Today’s Pontiac GP post got a discussion going about clutches and parking brakes, for starting off in a stick shift car. Let’s open the discussion a bit more. How did you learn to use a clutch (and stick shift)? And what’s the best way to teach someone?
I got an early start, on tractors when I was nine. There was no real instruction, but somehow I figured it out, with a little divine intervention (full story here). Pretty soon, I could play the clutch friction point to be able to back a tractor at snail’s pace to hook up an implement. Nothing like the farmer standing there with the hitch in hand to give me the motivation to not run him down.
Fast forward some 25 years later, and I’m called on to teach my 20-year old sister in law how to drive the Ford Fiesta she just bought, having never driven it before. We went to an empty parking lot, and with the engine idling only, I had her repeatedly find the beginning of the friction point of the clutch, and just move her foot ever so gently to bump the car along, a little nudge at a time, in both first gear and reverse. I had her “bump” the car all over the parking lot, for some time. The point being that becoming truly familiar with the friction point, and knowing how to delicately play it is essential to mastering a clutch, for parking and for starting on hills.I’ve used the same technique successfully several times since.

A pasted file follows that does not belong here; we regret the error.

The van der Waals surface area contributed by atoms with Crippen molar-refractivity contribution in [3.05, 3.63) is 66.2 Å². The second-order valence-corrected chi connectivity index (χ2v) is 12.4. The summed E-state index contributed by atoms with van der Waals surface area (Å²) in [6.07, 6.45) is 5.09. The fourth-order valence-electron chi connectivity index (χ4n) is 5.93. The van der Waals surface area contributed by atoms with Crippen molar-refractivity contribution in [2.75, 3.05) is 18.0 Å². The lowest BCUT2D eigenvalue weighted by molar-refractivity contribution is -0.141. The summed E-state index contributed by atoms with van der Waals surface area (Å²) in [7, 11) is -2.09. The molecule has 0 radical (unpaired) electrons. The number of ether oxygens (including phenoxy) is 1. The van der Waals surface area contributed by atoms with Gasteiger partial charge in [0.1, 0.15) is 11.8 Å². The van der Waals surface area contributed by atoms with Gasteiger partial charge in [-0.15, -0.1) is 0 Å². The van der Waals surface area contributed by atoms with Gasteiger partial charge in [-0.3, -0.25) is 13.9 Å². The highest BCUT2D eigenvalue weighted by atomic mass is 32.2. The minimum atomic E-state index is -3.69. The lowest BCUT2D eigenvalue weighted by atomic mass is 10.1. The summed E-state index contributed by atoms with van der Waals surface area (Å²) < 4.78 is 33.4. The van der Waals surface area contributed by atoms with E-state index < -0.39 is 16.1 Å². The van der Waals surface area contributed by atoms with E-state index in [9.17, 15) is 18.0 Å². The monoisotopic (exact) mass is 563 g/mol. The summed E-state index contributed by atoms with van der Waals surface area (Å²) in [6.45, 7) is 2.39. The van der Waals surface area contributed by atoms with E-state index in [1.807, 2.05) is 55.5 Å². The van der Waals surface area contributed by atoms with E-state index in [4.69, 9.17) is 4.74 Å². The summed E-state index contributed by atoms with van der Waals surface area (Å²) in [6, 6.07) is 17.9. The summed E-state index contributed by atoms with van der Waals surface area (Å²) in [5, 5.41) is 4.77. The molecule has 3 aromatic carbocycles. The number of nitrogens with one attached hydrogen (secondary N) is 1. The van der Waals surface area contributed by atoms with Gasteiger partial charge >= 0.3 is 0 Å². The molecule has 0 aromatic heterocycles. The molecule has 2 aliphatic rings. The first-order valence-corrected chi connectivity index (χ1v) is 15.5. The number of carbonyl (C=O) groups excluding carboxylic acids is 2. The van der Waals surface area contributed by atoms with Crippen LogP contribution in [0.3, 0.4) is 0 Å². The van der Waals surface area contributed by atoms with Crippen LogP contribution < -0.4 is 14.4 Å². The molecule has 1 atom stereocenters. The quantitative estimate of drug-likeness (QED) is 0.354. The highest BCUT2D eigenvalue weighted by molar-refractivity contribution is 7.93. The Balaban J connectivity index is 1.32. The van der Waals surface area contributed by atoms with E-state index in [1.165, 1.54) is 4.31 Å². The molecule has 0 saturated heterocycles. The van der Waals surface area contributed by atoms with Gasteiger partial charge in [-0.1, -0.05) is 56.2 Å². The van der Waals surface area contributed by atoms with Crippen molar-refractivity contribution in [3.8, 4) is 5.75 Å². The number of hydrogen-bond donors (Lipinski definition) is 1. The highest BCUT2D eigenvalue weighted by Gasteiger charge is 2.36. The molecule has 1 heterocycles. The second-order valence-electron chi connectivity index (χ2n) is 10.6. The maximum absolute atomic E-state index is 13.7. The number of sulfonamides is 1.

All too often, inexperienced drivers use the clutch like an on-off switch, or roll backwards on hills when starting because they don’t really know how to use the friction point to keep the car from rolling backwards. Even at idle, a car will generally not start rolling back much on a steep hill, if the friction point is engaged before the driver lifts the right foot off the brake. It should not take much gas or slipping the clutch at all to get going on a hill. And it shouldn’t require a handbrake either. Becoming intimate with the friction point is the crucial first step.